When they weren't offering it for 5.x then I think there was a very legitimate concern, but once that was covered I think it's reasonable.
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shotworldwide
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« Reply #26 on: May 13, 2012, 06:34:51 AM »
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They are happening, are they?  You have any evidence at all that this exploit has actually been used to make an attack?

How about the people who insist on opening unsolicited emails and attachments and opening images from unknown sources take some responsibility and either stop doing that or take security precautions (anti virus, anti malware, DEP, firewalls, etc.)?  Why must Adobe (or any company) provide patches on software that is 2.5 versions old in order to protect against stupidity (which is precisely how I would describe the act of opening such things - the only way known for this exploit to be delivered)?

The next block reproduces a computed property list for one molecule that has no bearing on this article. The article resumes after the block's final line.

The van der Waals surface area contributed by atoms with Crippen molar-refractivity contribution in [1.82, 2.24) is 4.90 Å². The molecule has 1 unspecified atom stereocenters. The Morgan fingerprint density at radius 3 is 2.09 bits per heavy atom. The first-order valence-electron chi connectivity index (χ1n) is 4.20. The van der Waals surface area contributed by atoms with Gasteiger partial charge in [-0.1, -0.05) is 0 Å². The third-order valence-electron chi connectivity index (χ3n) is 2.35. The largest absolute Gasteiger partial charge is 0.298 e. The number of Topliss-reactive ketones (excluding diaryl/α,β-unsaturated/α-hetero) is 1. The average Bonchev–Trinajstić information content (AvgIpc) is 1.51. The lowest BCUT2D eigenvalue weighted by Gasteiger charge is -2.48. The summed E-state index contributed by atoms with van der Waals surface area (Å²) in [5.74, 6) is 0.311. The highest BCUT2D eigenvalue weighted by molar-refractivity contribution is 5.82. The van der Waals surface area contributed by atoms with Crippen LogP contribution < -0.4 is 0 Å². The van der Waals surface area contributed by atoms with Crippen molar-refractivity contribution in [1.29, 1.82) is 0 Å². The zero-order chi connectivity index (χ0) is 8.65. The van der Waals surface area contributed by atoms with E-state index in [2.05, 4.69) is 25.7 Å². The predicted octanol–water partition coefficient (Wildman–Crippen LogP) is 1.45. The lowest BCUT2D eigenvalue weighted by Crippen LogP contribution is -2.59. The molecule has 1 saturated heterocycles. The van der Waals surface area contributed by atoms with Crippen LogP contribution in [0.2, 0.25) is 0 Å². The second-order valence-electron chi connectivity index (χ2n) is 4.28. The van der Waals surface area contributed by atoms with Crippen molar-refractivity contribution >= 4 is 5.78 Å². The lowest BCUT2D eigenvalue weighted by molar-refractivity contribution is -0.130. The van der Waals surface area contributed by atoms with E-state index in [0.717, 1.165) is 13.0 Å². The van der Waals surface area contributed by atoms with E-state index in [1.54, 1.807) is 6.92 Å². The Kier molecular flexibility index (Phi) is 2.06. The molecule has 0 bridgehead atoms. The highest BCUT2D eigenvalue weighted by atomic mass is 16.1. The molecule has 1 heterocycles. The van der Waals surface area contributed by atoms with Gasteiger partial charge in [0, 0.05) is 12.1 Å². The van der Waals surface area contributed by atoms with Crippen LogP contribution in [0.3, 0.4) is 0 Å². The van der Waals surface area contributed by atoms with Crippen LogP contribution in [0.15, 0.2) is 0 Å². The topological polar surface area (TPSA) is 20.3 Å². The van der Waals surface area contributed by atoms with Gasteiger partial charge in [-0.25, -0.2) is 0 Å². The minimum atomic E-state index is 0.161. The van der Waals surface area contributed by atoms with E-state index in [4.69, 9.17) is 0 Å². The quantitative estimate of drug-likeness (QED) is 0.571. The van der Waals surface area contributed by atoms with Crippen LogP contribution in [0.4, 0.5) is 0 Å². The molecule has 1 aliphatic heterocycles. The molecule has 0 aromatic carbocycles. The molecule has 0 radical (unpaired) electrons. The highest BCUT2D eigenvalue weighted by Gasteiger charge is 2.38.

When they weren't offering it for 5.x then I think there was a very legitimate concern, but once that was covered I think it's reasonable.

Many people lock the door even they did not get anything stolen yet ...

And Adobe has millions of users. We pay for the software & software upgrades and obviously some of us wish to keep our computers secure.

Would you post your credit card informations here? The World is safe, isn't?

Regards, Filip

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« Last Edit: May 13, 2012, 06:38:44 AM by shotworldwide » Logged
sniper
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« Reply #27 on: May 13, 2012, 07:28:38 AM »